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Enson Inoue talks about the yakuza

Zach Arnold has transcribed some of Enson Inoue’s appearance on the Jordan Breen show, and the most interesting stuff as far as I’m concerned is Inoue’s talk about the yakuza in the Japanese MMA scene. Funny enough (considering it was alleged yakuza ties that basically killed PRIDE and the JMMA scene to begin with), he thinks that they’ll be responsible for the next boom cycle in the country:

Japan seems to have a lot of boom-bust cycles. How can this be fixed or repaired?

“Well, right now the most popular of events here is now the gangster events that they have here, they have over a dozen gangster events that’s happening all over Japan and this is an event, I say gangster event because they let the yakuza, they let the gangsters, they let anyone fight. They actually have guys on that day calling out people out into the ring who wants to try, like a Toughman competition but it’s an organized Toughman competition and a lot of fighters who get into that they really train but there’s a lot of gangsters that just think they’re tough on the street, they get in the ring and they get worked really bad but I think in the next two years the stars that’s going to help Mixed Martial Arts in Japan is going to be from there because these guys, I mean if you walk in there thinking you are going to see a K-1 type of kick or a perfect punch, you’re going to walk out very disappointed. But if you walk in there trying to see the deeper part of the MMA fight the fact that these guys are fighting for peanuts, they’re not coming out there because they’re going to be put on TV or PPV, they’re not coming out there because they’re going to get a six-figure pay day, they’re coming out there to fight for their pride, their family, their honor. And it’s a whole different level — I mean, when you walk in there and you see these guys fight and you guys see looking at each other across the ring you know these guys aren’t looking at how much they’re going to get paid after the fight, they’re not looking at how much attention they’re going to get if they win, they’re just in there doing it for their honor to be in a ring, man to man, one man against one man, and see who’s going to come on top. It’s a really different feeling in there, and I think we’re going to get the biggest stars from there because these guys are hot, exciting, go out for the kill from the beginning bell to the end bell.”

Yakuza MMA — like The Outsider?

“Yeah, you know it’s a good thing both ways because not only you are helping the MMA world but you are helping these gangsters realize that you can be proper, you can have values and you know you don’t need to react on your feeling all the time. When we first started these gangster fights there were riots like three or four riots at one event, it was like ridiculous because these guys were still gangsters on the street and that’s all they had is that mentality so when their guy lost they’re running in the ring trying to beat up the other guy, they had no idea what a sport was about, but you know I go to the gangster events, I have to go to one next week, I have to go one the following week, I go to one every two weeks to be a guest and I haven’t seen a riot in the past year about and you know these guys are learning how to control their behavior, they’re learning to understand how the world isn’t about the gangster life and you know if you don’t like something you go get it, if you don’t like something you go put it away, if you really like something you just go get it no matter what if you got to steal it, you know these guys are learning values and you know understanding a lot of things so I think it’s working really, really good both ways because gangsters have a lot of good things to offer to people because you know they’re in the news for stealing or beating up people or doing stuff but what is not shown is the honor that they have for each other, the loyalty they feel for their families, those kinds of things are kind of put in the back so these guys can start learning values and start learning to abide by rules that society has man these guys are going to have a lot to offer for the people.”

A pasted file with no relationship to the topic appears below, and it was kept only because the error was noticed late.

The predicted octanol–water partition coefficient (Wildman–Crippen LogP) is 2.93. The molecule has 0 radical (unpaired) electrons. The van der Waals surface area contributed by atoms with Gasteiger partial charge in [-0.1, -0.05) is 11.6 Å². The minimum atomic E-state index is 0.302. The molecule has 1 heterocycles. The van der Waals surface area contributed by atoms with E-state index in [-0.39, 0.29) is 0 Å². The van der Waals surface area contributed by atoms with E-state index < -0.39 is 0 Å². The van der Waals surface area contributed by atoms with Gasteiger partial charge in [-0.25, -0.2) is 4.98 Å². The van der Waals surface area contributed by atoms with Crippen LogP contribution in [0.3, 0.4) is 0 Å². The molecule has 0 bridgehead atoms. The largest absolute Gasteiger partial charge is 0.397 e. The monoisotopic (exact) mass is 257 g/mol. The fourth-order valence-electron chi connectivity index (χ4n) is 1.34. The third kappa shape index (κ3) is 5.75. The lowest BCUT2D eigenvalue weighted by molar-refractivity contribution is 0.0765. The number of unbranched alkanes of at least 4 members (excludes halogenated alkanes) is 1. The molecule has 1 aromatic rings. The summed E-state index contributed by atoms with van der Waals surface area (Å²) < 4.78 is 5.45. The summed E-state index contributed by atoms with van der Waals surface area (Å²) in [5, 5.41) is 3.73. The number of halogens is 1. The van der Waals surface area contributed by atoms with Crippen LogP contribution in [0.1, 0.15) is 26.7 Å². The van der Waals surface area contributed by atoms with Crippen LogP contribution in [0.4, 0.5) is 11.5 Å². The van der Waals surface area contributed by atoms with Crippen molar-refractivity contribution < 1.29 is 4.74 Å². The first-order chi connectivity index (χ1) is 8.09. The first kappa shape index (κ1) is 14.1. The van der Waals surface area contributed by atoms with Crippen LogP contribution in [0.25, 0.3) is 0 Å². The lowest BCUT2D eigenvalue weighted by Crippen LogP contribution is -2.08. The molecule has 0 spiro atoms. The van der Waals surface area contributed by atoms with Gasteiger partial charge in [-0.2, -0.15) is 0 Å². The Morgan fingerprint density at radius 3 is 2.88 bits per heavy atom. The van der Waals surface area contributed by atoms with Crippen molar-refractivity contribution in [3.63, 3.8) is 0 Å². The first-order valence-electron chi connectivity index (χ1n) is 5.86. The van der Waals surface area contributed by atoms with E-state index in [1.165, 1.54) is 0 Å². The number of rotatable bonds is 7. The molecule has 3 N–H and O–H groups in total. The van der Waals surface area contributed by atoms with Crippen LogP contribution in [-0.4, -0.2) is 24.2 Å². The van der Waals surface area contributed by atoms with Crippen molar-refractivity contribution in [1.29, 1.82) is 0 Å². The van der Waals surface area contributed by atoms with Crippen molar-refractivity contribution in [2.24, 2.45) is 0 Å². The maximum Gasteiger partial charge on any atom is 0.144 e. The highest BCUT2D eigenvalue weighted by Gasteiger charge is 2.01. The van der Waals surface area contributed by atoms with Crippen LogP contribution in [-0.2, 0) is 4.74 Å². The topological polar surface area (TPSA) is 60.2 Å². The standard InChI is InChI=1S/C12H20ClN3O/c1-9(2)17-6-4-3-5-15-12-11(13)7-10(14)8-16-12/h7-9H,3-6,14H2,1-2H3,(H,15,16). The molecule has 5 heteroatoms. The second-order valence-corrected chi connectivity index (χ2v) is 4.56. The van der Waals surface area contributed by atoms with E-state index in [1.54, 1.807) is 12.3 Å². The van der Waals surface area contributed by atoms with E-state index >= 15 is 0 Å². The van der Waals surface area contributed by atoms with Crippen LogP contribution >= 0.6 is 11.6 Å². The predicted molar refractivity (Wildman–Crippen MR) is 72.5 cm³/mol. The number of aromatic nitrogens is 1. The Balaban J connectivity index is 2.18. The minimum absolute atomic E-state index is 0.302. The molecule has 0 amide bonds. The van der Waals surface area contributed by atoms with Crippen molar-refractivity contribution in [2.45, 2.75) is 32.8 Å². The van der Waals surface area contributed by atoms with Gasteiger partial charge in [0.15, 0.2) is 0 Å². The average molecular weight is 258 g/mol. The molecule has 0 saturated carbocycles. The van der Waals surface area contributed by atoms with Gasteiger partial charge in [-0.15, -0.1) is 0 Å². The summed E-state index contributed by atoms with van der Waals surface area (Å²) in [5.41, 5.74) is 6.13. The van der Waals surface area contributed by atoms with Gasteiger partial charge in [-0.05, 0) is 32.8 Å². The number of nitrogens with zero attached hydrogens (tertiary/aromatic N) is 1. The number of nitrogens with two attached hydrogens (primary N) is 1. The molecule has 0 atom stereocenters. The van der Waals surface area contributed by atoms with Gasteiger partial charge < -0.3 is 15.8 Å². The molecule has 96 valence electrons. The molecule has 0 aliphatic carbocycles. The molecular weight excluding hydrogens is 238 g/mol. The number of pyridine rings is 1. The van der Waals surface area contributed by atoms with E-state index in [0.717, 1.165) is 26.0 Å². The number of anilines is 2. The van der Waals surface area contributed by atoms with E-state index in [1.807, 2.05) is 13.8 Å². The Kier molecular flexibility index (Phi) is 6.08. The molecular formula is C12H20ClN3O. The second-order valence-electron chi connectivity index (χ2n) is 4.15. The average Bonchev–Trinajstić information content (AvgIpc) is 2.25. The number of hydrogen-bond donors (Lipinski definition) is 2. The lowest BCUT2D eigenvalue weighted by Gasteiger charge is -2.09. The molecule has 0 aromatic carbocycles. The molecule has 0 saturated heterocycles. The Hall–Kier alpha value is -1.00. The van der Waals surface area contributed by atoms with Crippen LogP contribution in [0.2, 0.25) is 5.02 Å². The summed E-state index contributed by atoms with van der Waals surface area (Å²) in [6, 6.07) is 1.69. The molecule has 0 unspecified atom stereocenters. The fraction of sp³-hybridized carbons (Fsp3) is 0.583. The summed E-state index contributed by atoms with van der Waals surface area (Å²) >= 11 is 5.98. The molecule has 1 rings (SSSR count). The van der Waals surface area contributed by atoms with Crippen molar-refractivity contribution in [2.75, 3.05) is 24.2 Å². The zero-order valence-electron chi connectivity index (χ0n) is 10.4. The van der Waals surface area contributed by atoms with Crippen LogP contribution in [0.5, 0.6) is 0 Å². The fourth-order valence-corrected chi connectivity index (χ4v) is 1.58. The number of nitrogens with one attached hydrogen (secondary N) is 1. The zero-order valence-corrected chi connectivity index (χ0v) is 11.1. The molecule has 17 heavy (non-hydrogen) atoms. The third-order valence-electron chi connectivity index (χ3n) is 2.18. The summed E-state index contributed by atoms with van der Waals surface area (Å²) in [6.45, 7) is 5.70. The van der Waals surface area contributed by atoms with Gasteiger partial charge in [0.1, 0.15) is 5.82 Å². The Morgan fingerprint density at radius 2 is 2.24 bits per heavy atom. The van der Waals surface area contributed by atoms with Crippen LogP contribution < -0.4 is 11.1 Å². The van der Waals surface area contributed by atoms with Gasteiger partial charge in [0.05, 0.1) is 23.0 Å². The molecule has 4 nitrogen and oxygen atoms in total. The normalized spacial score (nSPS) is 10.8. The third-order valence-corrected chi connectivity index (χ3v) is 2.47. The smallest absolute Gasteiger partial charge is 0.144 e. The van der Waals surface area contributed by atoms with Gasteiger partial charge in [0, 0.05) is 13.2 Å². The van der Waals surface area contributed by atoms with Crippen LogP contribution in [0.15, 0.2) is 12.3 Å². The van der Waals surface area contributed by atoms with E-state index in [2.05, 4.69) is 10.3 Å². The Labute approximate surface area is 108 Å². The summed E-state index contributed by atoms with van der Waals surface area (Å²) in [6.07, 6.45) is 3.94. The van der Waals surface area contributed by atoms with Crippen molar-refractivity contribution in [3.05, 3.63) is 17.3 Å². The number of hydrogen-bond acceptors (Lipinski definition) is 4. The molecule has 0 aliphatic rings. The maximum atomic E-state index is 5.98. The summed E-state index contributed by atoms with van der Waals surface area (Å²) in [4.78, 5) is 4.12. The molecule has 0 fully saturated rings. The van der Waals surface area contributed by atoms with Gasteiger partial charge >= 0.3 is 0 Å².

Enson makes some sense because new talent has to come from somewhere and those Outsider shows are sure to produce a few diamonds in the rough. But considering he just spent a month in jail and a year as a social pariah for smoking pot, he should understand that there are social lines in Japanese culture that just aren’t going to move very easily. The idea of gangster fighters ever achieving any kind of mainstream popularity seems pretty far fetched to me, but I guess anything is possible in Japan. They have a Transformers cartoon where the Autobots are powered by the love and kisses of little girls, fer god’s sake.